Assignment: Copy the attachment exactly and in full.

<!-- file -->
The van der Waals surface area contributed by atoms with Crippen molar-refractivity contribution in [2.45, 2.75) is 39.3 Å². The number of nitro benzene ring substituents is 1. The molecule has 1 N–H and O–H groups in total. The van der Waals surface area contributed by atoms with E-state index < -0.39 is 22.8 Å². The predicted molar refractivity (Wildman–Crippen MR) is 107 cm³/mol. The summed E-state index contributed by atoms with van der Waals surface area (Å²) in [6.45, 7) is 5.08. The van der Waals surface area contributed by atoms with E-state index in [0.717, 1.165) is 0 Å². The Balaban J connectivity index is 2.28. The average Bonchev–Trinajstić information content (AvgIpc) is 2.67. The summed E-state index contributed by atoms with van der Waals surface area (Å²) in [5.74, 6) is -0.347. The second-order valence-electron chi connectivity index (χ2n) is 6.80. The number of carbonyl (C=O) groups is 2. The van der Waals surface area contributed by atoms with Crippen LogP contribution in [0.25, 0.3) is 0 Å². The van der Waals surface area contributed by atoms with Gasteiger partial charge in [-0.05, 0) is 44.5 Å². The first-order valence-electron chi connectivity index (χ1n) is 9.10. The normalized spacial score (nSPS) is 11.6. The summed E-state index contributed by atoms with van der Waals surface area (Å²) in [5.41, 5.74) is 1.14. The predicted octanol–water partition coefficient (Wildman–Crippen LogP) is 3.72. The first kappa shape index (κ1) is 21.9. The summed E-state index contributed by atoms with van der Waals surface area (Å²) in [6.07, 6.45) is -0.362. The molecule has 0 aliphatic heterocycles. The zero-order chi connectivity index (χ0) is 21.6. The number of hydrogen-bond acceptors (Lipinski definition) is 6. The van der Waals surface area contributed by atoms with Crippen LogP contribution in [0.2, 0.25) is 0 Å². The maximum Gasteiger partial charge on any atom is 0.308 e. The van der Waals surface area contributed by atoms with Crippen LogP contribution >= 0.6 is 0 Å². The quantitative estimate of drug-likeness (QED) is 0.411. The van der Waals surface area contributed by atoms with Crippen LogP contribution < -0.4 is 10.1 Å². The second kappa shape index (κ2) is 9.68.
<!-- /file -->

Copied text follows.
The van der Waals surface area contributed by atoms with Crippen molar-refractivity contribution in [2.45, 2.75) is 39.3 Å². The number of nitro benzene ring substituents is 1. The molecule has 1 N–H and O–H groups in total. The van der Waals surface area contributed by atoms with E-state index < -0.39 is 22.8 Å². The predicted molar refractivity (Wildman–Crippen MR) is 107 cm³/mol. The summed E-state index contributed by atoms with van der Waals surface area (Å²) in [6.45, 7) is 5.08. The van der Waals surface area contributed by atoms with E-state index in [0.717, 1.165) is 0 Å². The Balaban J connectivity index is 2.28. The average Bonchev–Trinajstić information content (AvgIpc) is 2.67. The summed E-state index contributed by atoms with van der Waals surface area (Å²) in [5.74, 6) is -0.347. The second-order valence-electron chi connectivity index (χ2n) is 6.80. The number of carbonyl (C=O) groups is 2. The van der Waals surface area contributed by atoms with Crippen LogP contribution in [0.25, 0.3) is 0 Å². The van der Waals surface area contributed by atoms with Gasteiger partial charge in [-0.05, 0) is 44.5 Å². The first-order valence-electron chi connectivity index (χ1n) is 9.10. The normalized spacial score (nSPS) is 11.6. The summed E-state index contributed by atoms with van der Waals surface area (Å²) in [5.41, 5.74) is 1.14. The predicted octanol–water partition coefficient (Wildman–Crippen LogP) is 3.72. The first kappa shape index (κ1) is 21.9. The summed E-state index contributed by atoms with van der Waals surface area (Å²) in [6.07, 6.45) is -0.362. The molecule has 0 aliphatic heterocycles. The zero-order chi connectivity index (χ0) is 21.6. The number of hydrogen-bond acceptors (Lipinski definition) is 6. The van der Waals surface area contributed by atoms with Crippen LogP contribution in [0.2, 0.25) is 0 Å². The maximum Gasteiger partial charge on any atom is 0.308 e. The van der Waals surface area contributed by atoms with Crippen LogP contribution >= 0.6 is 0 Å². The quantitative estimate of drug-likeness (QED) is 0.411. The van der Waals surface area contributed by atoms with Crippen LogP contribution < -0.4 is 10.1 Å². The second kappa shape index (κ2) is 9.68.